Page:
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What’s wrong with merit? Why ‘equal’ treatment does not reward the most deserving

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Just one woman has been appointed to new prime minister Tony Abbott’s first Cabinet of 19. As a result, online forums have been abuzz with debate about gender representation in federal politics.

A number of explanations have been proposed as to why female Liberal MPs remain “knocking on the door” of Cabinet positions. Yet some have also denied there is any problem with new foreign minister Julie Bishop being the only woman on the frontbench.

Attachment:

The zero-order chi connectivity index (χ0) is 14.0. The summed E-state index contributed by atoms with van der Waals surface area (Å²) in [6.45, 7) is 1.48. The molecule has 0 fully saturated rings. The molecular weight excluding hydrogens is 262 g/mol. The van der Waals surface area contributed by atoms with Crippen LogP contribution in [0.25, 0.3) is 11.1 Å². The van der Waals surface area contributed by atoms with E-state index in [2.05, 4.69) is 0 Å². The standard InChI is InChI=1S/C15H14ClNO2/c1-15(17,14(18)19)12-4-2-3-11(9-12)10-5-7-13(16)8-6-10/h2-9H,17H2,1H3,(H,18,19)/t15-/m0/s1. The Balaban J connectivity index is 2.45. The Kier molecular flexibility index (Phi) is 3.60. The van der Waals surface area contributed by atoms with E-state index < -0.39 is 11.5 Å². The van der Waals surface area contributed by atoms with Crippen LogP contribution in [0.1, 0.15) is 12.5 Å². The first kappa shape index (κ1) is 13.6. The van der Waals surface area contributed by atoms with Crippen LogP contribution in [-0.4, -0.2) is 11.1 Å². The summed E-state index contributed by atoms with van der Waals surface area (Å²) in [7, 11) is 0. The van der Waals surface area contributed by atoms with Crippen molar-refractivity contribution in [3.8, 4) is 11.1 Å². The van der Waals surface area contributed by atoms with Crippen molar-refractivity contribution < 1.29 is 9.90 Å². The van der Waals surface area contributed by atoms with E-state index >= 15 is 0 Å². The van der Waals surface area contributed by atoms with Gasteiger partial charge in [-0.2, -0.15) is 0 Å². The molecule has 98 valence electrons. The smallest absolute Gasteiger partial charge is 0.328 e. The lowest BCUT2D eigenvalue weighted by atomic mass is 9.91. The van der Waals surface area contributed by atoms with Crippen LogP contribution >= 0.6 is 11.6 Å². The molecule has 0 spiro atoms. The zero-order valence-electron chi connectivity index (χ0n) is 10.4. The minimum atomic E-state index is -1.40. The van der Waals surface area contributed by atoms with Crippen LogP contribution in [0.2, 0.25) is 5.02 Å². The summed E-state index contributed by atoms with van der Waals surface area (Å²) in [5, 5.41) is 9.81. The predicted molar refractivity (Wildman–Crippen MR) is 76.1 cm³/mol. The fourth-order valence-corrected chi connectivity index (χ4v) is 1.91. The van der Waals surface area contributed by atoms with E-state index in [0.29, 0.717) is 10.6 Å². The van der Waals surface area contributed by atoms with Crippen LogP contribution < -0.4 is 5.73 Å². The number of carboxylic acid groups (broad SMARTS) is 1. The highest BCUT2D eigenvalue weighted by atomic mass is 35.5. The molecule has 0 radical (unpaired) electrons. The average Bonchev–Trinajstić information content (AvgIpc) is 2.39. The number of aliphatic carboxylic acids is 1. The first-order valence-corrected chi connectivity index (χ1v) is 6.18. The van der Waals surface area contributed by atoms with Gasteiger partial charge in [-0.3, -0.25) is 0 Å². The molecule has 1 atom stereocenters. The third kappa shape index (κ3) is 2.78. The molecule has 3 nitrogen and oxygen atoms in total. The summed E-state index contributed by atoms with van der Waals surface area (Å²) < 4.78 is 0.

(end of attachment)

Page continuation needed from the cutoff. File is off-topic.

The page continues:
One of the most frequent excuses drawn on to explain Australia’s overwhelmingly male parliament is the concept of “merit”. According to the logic of merit, a person who demonstrates the highest aptitude for a job, a spot at university, or even a place in the federal Cabinet should be selected regardless of any other factors.

It seems fair on the surface. A person who has worked hard and shown qualities superior to all other candidates should be successful.

Link to full-text at The Conversation

 

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